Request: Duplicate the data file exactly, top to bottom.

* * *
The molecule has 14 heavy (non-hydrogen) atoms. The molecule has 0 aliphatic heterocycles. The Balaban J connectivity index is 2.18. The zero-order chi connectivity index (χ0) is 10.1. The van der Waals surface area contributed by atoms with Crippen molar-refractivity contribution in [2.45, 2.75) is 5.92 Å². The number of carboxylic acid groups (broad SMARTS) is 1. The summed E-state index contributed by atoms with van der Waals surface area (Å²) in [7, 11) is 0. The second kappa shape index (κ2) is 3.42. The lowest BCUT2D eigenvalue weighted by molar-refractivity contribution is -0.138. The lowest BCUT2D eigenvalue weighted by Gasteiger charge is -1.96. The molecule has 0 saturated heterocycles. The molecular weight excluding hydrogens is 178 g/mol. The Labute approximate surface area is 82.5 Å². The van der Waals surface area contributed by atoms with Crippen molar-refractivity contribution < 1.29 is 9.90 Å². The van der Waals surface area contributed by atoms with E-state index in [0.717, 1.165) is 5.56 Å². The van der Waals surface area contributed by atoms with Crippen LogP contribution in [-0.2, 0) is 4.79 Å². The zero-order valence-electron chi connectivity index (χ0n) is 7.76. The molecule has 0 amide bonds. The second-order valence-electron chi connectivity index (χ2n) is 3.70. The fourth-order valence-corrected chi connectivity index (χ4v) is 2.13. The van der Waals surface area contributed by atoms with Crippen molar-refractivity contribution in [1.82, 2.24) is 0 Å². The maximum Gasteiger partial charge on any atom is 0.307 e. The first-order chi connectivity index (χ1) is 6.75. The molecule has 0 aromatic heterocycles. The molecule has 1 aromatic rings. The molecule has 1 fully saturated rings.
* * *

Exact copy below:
The molecule has 14 heavy (non-hydrogen) atoms. The molecule has 0 aliphatic heterocycles. The Balaban J connectivity index is 2.18. The zero-order chi connectivity index (χ0) is 10.1. The van der Waals surface area contributed by atoms with Crippen molar-refractivity contribution in [2.45, 2.75) is 5.92 Å². The number of carboxylic acid groups (broad SMARTS) is 1. The summed E-state index contributed by atoms with van der Waals surface area (Å²) in [7, 11) is 0. The second kappa shape index (κ2) is 3.42. The lowest BCUT2D eigenvalue weighted by molar-refractivity contribution is -0.138. The lowest BCUT2D eigenvalue weighted by Gasteiger charge is -1.96. The molecule has 0 saturated heterocycles. The molecular weight excluding hydrogens is 178 g/mol. The Labute approximate surface area is 82.5 Å². The van der Waals surface area contributed by atoms with Crippen molar-refractivity contribution < 1.29 is 9.90 Å². The van der Waals surface area contributed by atoms with E-state index in [0.717, 1.165) is 5.56 Å². The van der Waals surface area contributed by atoms with Crippen LogP contribution in [-0.2, 0) is 4.79 Å². The zero-order valence-electron chi connectivity index (χ0n) is 7.76. The molecule has 0 amide bonds. The second-order valence-electron chi connectivity index (χ2n) is 3.70. The fourth-order valence-corrected chi connectivity index (χ4v) is 2.13. The van der Waals surface area contributed by atoms with Crippen molar-refractivity contribution in [1.82, 2.24) is 0 Å². The maximum Gasteiger partial charge on any atom is 0.307 e. The first-order chi connectivity index (χ1) is 6.75. The molecule has 0 aromatic heterocycles. The molecule has 1 aromatic rings. The molecule has 1 fully saturated rings.